Author: Eric Foner
Publisher: Harper Collins
Release Date: 2011-12-13
Newly Reissued with a New Introduction: From the "preeminent historian of Reconstruction" (New York Times Book Review), a newly updated edition of the prize-winning classic work on the post-Civil War period which shaped modern America. Eric Foner's "masterful treatment of one of the most complex periods of American history" (New Republic) redefined how the post-Civil War period was viewed. Reconstruction chronicles the way in which Americans—black and white—responded to the unprecedented changes unleashed by the war and the end of slavery. It addresses the ways in which the emancipated slaves' quest for economic autonomy and equal citizenship shaped the political agenda of Reconstruction; the remodeling of Southern society and the place of planters, merchants, and small farmers within it; the evolution of racial attitudes and patterns of race relations; and the emergence of a national state possessing vastly expanded authority and committed, for a time, to the principle of equal rights for all Americans. This "smart book of enormous strengths" (Boston Globe) remains the standard work on the wrenching post-Civil War period—an era whose legacy still reverberates in the United States today.
Author: Eric Foner
Publisher: Harper Perennial Modern Classics
Release Date: 2014-12-02
With a New Introduction From the "preeminent historian of Reconstruction" (New York Times Book Review), a newly updated edition of the prizewinning classic work on the post-Civil War period that shaped modern America Eric Foner's "masterful treatment of one of the most complex periods of American history" (New Republic) redefined how the post–Civil War period was viewed. Reconstruction chronicles the way in which Americans—black and white—responded to the unprecedented changes unleashed by the war and the end of slavery. It addresses the quest of emancipated slaves searching for economic autonomy and equal citizenship, and describes the remodeling of Southern society, the evolution of racial attitudes and patterns of race relations, and the emergence of a national state possessing vastly expanded authority and committed, for a time, to the principle of equal rights for all Americans. This "smart book of enormous strengths" (Boston Globe) remains the standard work on the wrenching post–Civil War period—an era whose legacy still reverberates in the United States today.
Author: Eric Foner
Publisher: Harper Collins
Release Date: 2015-01-06
From the "preeminent historian of Reconstruction" (New York Times Book Review), a newly updated AND abridged edition of the prizewinning classic on the post–Civil War period that shaped modern America In this updated edition of the abridged Reconstruction, Eric Foner redefines how the post-Civil War period was viewed. Reconstruction chronicles the way in which Americans—black and white—responded to the unprecedented changes unleashed by the war and the end of slavery. It addresses the quest of emancipated slaves searching for economic autonomy and equal citizenship, and describes the remodeling of Southern society, the evolution of racial attitudes and patterns of race relations, and the emergence of a national state possessing vastly expanded authority and committed, for a time, to the principle of equal rights for all Americans. This "masterful treatment of one of the most complex periods of American history" (New Republic) remains the standard work on the wrenching post-Civil War period—an era whose legacy still reverberates in the United States today.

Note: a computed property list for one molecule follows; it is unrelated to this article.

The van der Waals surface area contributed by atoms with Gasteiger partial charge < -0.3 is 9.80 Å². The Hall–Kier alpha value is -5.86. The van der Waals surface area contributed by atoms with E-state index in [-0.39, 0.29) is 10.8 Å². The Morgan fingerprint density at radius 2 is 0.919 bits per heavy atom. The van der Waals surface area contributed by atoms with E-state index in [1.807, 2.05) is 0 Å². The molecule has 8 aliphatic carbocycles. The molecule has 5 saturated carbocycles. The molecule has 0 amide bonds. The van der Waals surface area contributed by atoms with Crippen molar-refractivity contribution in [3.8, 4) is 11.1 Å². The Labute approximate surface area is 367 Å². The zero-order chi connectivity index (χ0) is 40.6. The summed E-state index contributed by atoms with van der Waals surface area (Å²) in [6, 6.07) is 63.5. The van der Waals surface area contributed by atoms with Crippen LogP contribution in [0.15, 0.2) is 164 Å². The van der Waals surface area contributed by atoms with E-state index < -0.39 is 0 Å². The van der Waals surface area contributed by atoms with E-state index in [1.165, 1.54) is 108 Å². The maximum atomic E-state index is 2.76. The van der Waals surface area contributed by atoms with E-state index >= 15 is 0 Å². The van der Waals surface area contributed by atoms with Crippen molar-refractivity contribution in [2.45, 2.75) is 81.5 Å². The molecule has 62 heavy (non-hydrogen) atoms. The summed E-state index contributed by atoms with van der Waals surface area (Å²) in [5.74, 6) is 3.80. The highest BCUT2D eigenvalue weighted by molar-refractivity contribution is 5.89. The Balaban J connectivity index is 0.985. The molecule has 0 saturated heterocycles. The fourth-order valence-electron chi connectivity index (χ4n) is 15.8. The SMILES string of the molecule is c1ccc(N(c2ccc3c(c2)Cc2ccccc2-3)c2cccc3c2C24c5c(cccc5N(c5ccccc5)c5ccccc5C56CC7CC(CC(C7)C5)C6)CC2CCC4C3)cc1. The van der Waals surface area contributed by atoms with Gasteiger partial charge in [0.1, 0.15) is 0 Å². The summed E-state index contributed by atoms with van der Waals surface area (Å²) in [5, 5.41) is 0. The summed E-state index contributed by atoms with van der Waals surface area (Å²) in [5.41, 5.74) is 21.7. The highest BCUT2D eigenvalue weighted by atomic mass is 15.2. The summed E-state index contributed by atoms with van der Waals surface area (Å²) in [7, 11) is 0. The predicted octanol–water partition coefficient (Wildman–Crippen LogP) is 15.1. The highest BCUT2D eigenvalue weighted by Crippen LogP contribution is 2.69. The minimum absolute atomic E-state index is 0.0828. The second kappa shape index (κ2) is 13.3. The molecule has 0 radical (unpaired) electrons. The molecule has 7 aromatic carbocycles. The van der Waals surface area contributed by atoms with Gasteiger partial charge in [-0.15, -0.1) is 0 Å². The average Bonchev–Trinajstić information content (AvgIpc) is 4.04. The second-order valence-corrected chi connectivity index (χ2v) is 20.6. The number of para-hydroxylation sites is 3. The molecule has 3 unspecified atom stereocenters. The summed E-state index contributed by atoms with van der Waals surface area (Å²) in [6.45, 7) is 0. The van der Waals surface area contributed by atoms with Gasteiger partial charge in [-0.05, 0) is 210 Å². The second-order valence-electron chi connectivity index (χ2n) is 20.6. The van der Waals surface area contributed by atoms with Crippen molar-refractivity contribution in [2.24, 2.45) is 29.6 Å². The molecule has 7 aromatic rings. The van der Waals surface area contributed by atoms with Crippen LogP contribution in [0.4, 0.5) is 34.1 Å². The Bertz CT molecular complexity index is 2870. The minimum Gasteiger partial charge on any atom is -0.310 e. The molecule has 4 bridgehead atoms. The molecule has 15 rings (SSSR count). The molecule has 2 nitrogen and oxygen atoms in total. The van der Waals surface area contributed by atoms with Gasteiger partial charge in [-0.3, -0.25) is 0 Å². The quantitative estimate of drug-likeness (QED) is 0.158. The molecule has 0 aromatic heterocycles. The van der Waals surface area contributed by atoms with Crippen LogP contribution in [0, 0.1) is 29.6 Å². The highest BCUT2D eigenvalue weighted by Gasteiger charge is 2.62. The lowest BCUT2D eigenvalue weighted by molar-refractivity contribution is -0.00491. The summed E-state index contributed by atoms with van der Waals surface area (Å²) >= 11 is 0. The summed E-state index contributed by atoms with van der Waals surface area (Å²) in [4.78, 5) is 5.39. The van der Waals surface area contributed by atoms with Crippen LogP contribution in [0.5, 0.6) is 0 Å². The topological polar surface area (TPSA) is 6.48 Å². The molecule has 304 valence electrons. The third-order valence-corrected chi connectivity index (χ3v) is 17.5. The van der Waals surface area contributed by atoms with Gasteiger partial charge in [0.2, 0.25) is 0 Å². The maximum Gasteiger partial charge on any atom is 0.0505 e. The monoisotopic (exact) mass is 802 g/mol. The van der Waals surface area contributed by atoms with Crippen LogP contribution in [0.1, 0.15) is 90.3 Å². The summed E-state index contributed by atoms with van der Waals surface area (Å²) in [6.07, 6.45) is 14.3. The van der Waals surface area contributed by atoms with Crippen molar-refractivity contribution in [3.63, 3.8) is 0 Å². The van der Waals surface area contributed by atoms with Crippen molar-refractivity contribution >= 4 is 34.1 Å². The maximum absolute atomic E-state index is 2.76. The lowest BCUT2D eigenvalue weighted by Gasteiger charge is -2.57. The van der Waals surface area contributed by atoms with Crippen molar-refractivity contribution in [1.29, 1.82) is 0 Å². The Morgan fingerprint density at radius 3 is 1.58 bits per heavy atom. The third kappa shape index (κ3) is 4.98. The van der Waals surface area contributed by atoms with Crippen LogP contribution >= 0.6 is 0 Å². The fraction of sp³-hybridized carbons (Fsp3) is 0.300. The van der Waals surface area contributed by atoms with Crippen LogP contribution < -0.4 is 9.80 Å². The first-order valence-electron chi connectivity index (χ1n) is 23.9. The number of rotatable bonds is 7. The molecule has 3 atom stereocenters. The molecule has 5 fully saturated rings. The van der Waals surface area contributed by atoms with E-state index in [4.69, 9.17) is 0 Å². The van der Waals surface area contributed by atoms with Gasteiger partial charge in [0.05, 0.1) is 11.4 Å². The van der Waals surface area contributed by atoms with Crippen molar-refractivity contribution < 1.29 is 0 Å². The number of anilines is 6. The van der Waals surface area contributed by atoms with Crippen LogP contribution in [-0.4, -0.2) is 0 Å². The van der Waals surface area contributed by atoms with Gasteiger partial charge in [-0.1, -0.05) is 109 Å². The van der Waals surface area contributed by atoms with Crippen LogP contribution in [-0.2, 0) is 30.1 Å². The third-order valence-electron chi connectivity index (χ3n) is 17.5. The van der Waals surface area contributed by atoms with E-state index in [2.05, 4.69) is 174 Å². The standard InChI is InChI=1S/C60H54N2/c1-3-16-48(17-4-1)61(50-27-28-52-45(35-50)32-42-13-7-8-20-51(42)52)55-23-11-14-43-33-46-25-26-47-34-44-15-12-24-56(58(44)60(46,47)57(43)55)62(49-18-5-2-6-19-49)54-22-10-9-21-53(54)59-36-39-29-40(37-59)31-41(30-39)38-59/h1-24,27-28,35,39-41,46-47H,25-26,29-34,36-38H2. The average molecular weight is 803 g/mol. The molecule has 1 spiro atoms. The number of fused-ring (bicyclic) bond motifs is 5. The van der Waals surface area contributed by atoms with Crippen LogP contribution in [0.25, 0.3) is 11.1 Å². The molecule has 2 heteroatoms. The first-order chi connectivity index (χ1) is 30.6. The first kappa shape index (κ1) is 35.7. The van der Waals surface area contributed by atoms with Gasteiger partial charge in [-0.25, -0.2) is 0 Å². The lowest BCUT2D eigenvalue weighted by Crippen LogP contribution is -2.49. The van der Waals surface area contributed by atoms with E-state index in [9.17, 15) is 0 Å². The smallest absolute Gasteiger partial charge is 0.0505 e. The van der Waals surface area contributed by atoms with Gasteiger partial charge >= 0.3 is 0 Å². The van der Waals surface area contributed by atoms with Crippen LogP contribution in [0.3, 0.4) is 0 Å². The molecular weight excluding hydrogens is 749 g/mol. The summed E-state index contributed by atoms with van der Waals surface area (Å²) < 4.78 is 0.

Author: Richard Zuczek
Release Date: 2015-11-10
Composed by the leading historians in the field, this single-volume encyclopedia on Reconstruction delivers the most concise, focused, and readable reference work available to educators and students. • Provides a concise, easy-to-read resource ideal for high school history students and general readers covering the key actors and events of the Reconstruction Era • Includes an introductory essay that gives readers a clear framework for understanding the events, important individuals, laws, and issues of the Reconstruction from 1863 through 1877 • Enables readers to understand how the events of Reconstruction set the stage for greater advances by African Americans educationally, politically, and socially decades later • Supplies entries written by the premier historians and researchers active today that reflect the latest in scholarship on the subject matter
Author: Eric Foner
Release Date: 2013-06-26